Until the celebration over the armistice ending World War I, the drum was rarely touched. As the story goes, the last time the drum was played was on Armistice Day in November 1919. Family accounts say the drum made its way around the neighborhood sounding the celebration before returning home.
For the next 60 years, it sat quietly on an upright piano near the entrance to the family home. About 40 years ago, the drum passed to a new Smart generation for the last time. It found a place of honor in a guest bedroom where, except for an occasional gentle dusting, it lived a quiet life.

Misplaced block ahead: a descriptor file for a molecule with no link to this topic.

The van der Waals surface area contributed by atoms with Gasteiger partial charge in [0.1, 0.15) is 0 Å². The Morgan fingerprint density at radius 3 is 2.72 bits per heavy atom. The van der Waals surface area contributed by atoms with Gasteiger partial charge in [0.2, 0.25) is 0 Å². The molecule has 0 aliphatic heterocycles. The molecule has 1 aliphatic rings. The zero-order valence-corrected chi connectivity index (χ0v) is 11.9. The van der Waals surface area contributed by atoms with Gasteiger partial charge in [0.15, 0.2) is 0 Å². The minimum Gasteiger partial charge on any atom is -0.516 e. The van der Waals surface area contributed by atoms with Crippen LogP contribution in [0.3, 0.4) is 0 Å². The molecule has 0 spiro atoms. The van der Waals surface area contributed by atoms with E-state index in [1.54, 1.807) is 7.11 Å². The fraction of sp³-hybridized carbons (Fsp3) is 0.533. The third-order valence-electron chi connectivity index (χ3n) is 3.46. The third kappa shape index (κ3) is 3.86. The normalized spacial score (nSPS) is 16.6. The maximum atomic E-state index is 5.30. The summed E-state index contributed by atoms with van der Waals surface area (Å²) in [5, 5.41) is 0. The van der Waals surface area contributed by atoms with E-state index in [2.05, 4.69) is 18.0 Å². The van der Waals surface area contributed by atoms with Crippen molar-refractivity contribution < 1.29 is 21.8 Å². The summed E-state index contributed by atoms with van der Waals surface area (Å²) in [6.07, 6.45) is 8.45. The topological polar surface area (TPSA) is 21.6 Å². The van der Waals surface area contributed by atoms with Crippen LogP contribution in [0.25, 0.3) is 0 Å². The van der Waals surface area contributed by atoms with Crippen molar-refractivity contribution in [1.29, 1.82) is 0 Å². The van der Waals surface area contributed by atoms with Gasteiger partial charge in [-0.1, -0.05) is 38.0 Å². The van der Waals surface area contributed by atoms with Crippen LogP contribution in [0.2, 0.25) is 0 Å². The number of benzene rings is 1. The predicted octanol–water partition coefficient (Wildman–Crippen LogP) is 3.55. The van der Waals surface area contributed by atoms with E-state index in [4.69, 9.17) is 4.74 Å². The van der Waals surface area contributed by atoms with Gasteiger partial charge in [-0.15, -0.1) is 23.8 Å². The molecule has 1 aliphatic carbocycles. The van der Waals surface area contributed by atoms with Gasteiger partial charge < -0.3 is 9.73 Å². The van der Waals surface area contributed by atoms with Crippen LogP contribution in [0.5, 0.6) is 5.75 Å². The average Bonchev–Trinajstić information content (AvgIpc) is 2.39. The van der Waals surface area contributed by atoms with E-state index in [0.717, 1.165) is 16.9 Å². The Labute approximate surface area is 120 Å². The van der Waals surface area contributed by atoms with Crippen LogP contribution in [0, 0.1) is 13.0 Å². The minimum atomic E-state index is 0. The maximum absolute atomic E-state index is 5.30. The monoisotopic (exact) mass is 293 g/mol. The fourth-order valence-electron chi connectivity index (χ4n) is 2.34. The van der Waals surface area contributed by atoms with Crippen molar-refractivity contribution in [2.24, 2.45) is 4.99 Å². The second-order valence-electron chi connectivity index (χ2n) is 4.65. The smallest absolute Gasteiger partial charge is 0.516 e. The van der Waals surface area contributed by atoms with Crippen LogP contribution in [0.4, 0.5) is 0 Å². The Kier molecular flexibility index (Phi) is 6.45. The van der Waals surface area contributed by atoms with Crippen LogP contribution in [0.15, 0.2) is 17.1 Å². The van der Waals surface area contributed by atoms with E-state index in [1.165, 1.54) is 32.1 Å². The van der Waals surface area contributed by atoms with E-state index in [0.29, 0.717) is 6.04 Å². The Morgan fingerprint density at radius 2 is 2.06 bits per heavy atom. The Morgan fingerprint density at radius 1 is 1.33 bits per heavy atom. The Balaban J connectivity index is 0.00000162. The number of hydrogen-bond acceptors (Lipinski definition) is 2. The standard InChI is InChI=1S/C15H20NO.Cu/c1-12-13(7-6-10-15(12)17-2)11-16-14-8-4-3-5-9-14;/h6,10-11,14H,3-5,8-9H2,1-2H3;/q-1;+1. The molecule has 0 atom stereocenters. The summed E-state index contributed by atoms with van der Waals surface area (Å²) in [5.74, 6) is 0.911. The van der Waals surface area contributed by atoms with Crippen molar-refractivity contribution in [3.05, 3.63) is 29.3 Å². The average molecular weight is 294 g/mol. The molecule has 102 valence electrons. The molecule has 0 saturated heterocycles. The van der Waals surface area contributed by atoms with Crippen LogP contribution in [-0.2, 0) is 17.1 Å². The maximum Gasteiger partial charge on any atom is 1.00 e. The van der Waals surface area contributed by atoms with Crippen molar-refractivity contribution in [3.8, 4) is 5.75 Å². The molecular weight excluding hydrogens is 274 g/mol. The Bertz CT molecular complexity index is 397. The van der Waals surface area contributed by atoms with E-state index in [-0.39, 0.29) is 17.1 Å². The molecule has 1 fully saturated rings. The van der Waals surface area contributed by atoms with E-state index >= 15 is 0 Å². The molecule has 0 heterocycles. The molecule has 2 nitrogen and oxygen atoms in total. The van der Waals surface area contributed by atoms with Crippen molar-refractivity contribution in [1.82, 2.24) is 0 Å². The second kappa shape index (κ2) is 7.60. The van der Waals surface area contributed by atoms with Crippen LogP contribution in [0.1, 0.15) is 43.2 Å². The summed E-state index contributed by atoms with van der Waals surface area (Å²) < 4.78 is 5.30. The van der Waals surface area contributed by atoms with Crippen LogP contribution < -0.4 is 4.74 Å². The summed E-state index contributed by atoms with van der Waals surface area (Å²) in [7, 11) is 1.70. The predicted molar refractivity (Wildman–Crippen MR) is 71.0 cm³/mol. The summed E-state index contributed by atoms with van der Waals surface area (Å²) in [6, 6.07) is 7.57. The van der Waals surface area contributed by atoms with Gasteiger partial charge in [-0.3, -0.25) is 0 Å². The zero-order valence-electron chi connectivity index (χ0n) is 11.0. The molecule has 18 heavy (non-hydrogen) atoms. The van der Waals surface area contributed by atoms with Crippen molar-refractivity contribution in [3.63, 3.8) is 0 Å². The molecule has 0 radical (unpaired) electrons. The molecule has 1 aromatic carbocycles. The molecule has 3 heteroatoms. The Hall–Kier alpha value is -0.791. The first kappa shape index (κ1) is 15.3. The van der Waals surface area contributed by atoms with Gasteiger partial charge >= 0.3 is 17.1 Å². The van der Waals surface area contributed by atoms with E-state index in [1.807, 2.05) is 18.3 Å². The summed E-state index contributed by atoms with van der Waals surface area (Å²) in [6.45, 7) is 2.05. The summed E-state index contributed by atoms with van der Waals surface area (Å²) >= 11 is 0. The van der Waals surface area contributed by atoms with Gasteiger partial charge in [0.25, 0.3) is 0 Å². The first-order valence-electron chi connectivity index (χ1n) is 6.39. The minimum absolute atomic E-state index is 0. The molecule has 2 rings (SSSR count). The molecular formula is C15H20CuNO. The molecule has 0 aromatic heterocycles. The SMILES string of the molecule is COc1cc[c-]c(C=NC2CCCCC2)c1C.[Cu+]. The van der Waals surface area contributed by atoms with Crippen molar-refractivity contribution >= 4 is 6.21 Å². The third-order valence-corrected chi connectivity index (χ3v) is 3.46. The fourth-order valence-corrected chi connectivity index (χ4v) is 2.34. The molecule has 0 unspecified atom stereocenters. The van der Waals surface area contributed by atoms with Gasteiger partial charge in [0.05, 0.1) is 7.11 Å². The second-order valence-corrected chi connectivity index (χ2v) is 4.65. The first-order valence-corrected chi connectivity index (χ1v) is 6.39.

Some 20 years ago, the family began to consider whether the drum and accompanying heirlooms might be better off in a historical society where they could be professionally conserved — and their amazing story more widely told. Those conversations ultimately led our gentleman donor to our front door.
The drum now has a new life as a treasured part of our collection. So, too, does the story of George Smart, of his father, Hugh; and of his family. It was an honor for me to hear those stories, to share them with you and to now include them as part of our vibrant and living history. The Andover Historical Society is forever grateful to the Smart family descendants for donating these incredibly well-preserved artifacts and for the stories that will continue to bring them to life.